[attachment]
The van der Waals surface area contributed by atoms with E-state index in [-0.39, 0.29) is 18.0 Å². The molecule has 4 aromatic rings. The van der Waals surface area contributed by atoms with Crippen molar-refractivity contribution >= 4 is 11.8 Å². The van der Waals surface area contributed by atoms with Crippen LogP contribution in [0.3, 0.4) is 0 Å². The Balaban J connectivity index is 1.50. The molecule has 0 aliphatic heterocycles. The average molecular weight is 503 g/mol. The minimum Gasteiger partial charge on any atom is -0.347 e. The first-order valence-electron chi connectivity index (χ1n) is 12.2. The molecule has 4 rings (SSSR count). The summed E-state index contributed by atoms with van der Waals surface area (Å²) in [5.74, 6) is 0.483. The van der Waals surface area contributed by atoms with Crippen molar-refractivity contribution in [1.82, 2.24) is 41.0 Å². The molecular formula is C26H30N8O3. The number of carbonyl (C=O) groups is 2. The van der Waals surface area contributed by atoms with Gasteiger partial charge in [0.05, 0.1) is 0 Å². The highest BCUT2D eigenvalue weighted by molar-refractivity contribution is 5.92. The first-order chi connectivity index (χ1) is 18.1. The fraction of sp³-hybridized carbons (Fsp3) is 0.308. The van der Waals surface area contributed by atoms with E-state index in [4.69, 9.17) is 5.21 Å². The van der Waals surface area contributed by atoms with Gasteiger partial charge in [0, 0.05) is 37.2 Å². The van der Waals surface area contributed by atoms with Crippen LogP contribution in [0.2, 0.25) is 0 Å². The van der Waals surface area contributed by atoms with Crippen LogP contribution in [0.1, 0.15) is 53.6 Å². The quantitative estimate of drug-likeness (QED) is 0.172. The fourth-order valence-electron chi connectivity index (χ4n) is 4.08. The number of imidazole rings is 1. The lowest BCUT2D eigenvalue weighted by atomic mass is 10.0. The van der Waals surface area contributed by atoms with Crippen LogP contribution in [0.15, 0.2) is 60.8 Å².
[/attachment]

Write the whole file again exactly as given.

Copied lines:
The van der Waals surface area contributed by atoms with E-state index in [-0.39, 0.29) is 18.0 Å². The molecule has 4 aromatic rings. The van der Waals surface area contributed by atoms with Crippen molar-refractivity contribution >= 4 is 11.8 Å². The van der Waals surface area contributed by atoms with Crippen LogP contribution in [0.3, 0.4) is 0 Å². The Balaban J connectivity index is 1.50. The molecule has 0 aliphatic heterocycles. The average molecular weight is 503 g/mol. The minimum Gasteiger partial charge on any atom is -0.347 e. The first-order valence-electron chi connectivity index (χ1n) is 12.2. The molecule has 4 rings (SSSR count). The summed E-state index contributed by atoms with van der Waals surface area (Å²) in [5.74, 6) is 0.483. The van der Waals surface area contributed by atoms with Crippen molar-refractivity contribution in [1.82, 2.24) is 41.0 Å². The molecular formula is C26H30N8O3. The number of carbonyl (C=O) groups is 2. The van der Waals surface area contributed by atoms with Gasteiger partial charge in [0.05, 0.1) is 0 Å². The highest BCUT2D eigenvalue weighted by molar-refractivity contribution is 5.92. The first-order chi connectivity index (χ1) is 18.1. The fraction of sp³-hybridized carbons (Fsp3) is 0.308. The van der Waals surface area contributed by atoms with E-state index in [4.69, 9.17) is 5.21 Å². The van der Waals surface area contributed by atoms with Gasteiger partial charge in [0, 0.05) is 37.2 Å². The van der Waals surface area contributed by atoms with Crippen LogP contribution in [0.2, 0.25) is 0 Å². The van der Waals surface area contributed by atoms with Crippen LogP contribution in [0.1, 0.15) is 53.6 Å². The quantitative estimate of drug-likeness (QED) is 0.172. The fourth-order valence-electron chi connectivity index (χ4n) is 4.08. The number of imidazole rings is 1. The lowest BCUT2D eigenvalue weighted by atomic mass is 10.0. The van der Waals surface area contributed by atoms with Crippen LogP contribution in [0.15, 0.2) is 60.8 Å².